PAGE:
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        Introduction
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        Sculpture->
          Before c 1400: Romanesque and Gothic
          1400–1600: Late Gothic and Renaissance
          1600–1750: Baroque
          1750–1900: Neo-classicism to Historicism
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Begin - Online Appraisal Information - Art Movements and Biographies - Fine Art - Europe - Austria - Sculpture
Sculpture
Before c 1400: Romanesque and Gothic
A considerable quantity of ornamental interlace survives from the 8th century (examples in Millstatt, Stiftsmus.), for the most part abstract, although a human figure survives (Molzbichl, St Tiburtius). Sculpture became gradually more independent of architecture. Among the earliest ecclesiastical wood figural sculptures in Austria was probably a small relief of the Crucifixion (360×575 mm; Linz, Oberösterreich. Landesmuseum.), produced in the region around Kremsmünster Abbey. Its expressive group of plain figures in wood corresponds in form to the relief of the doors of St Maria im Kapitol, Cologne, dating it to around the mid-11th century; other features refer to the 12th century. The sculpture produced in the period that followed was simple and symbolic and is exemplified by the former Benedictine monastery of Millstatt in Carinthia.
1400–1600: Late Gothic and Renaissance
In the Late Gothic period, which continued into the early 16th century, one of the most important sculptural forms was the retable. Several notable artists, including Hans Von Judenburg, Jakob Kaschauer, Michael Pacher, Hans Klocker and the Kriechbaum family, contributed to the development of the form, helping to introduce new stylistic elements that gradually ushered in the Renaissance. The Master of the Znaim Altar (c. 1435–45; Vienna, Belvedere, Österreich. Gal.), who may have worked in Kaschauer’s studio in Vienna, introduced a new and radical realism influenced by Netherlandish art and a style of relief that paralleled the Italian early Renaissance. In the Tyrol, Hans Multscher’s altarpiece (1456–8/9; dismantled 1779; fragments in Basle, priv. col.; Innsbruck, Tirol. Landesmuseum.; Munich, Bayer. Nmus.; Vipiteno, Mus. Muellscher, and Parrocchio) for the church of Unsere Liebe Frau, Sterzing (now Vipiteno, Italy) was particularly important in the development of the retable; for example, the figures leaning out of windows in the background of the shrine are repeated in Klocker’s altars (Munich, Bayer. Nmus.; and Bolzano, Franciscan church).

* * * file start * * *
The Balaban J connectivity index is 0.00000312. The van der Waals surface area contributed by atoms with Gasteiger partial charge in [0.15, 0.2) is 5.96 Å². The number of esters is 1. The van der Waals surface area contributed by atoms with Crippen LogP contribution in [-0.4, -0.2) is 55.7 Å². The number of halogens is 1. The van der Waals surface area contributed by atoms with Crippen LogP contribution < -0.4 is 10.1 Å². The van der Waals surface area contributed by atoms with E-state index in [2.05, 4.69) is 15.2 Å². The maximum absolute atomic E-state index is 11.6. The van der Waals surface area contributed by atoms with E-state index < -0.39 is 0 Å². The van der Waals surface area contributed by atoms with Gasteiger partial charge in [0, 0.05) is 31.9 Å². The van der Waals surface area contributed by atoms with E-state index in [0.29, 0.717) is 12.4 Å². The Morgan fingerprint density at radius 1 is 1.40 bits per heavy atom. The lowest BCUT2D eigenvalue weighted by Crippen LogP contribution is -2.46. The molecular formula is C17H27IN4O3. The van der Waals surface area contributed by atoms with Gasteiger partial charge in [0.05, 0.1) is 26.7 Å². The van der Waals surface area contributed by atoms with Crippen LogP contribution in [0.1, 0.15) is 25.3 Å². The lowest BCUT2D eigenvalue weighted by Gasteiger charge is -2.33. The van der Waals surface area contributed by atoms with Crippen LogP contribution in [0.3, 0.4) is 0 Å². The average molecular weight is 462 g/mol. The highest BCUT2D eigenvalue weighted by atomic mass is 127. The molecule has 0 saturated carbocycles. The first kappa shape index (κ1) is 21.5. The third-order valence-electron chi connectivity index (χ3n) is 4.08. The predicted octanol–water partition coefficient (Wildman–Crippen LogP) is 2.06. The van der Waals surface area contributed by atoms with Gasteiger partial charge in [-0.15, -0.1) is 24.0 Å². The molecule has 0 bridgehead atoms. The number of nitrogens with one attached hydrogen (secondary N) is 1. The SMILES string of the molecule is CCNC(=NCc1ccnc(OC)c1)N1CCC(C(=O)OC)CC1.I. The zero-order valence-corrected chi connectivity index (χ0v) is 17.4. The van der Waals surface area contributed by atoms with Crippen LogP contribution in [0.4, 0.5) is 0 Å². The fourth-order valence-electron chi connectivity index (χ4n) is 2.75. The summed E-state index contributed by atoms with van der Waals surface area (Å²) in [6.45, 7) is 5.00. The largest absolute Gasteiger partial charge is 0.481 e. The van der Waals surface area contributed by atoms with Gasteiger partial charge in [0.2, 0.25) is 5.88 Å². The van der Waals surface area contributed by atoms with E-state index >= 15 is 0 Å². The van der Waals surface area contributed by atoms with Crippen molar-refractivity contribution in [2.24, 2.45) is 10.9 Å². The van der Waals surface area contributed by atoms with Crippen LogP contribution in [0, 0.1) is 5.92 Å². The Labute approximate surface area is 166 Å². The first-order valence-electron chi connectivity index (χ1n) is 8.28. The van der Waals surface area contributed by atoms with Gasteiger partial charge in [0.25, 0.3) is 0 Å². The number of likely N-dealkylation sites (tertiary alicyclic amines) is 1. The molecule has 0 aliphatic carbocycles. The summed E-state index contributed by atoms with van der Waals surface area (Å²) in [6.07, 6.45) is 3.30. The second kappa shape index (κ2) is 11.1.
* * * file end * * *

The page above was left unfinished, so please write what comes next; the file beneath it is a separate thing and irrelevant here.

1600–1750: Baroque
There is an important distinction in Austrian Baroque sculpture between work produced in the Alpine region (especially Upper Austria and Salzburg) and court art, centered on Vienna. In the early 17th century, sculpture in the Alpine region was influenced by artists who migrated from southern Germany. Hans Waldburger (1571/3–1630), for example, worked in Salzburg, where he made the former high altar of Nonnberg Convent Church (1629), now in the parish church in Scheffau, Salzburg. He also executed the high altar (1626) of the former monastery church (now the parish church) of Mondsee in Upper Austria. In the second half of the 17th century Baroque sculpture flourished in Upper Austria; many carved altars richly decked with figures survive. Typically black and gold with turned columns, a heavy, molded, curving entablature, gnarled, gilded work and acanthus ornamentation, in their composition they are the Baroque version of the Gothic shrine altar. This characteristically Alpine blend of local, traditional wood-carving and south German and north Italian influences is visible in the altars of such artists as Thomas Schwanthaler.
1750–1900: Neo-classicism to Historicism
In the second half of the 18th century there was a slow transition to Neo-classicism, although the influence of broader international developments was hampered by the strong local tradition established by George Raphael Donner. Students at the Akademie der Bildenden Künste in Vienna were still being taught by Donner’s former pupils and collaborators at the beginning of the 1770s. This legacy lingered in the work of Johann Martin Fischer even at the beginning of the 19th century. A belated blossoming of Rococo in the 1750s and 1760s, to which sculptors responded with varying intensity, also impeded the development of Neo-classicism. Although several Austrian artists sculpted significant works, for example Franz Xaver Messerschmidt’s classically inspired portraits from the start of the 1770s, the most influential early Neo-classical sculptor was the German Christian Friedrich Wilhelm Beyer, who directed the sculptural decoration (1773–80) of the park at Schloss Schönbrunn, Vienna.
After 1900: Modern developments
In the early 20th century, sculpture in Austria remained essentially traditional, with stylistic developments from other countries having only a limited influence and figurative works continuing to dominate. The naturalistic, academic style of the monuments associated with the development of the Ringstrasse in Vienna in the late 19th century continued into the 1930s, with many of the leading 19th-century sculptors of monuments and portraits, such as Kaspar Clemens Zumbusch and Edmund Hellmer, continuing to work on into the 20th. The Secession and Viennese Jugendstil did, however, provide some new stylistic influences that could be adapted to the predominantly monumental approach. The statue of Marcus Aurelius (Vienna, Sezession) by Arthur Strasser (1834–1927) and the Mozart Fountain in Vienna by Carl Wollek (1862–1936) achieved a definite classicism characterized by a simplicity that avoided the merely decorative.
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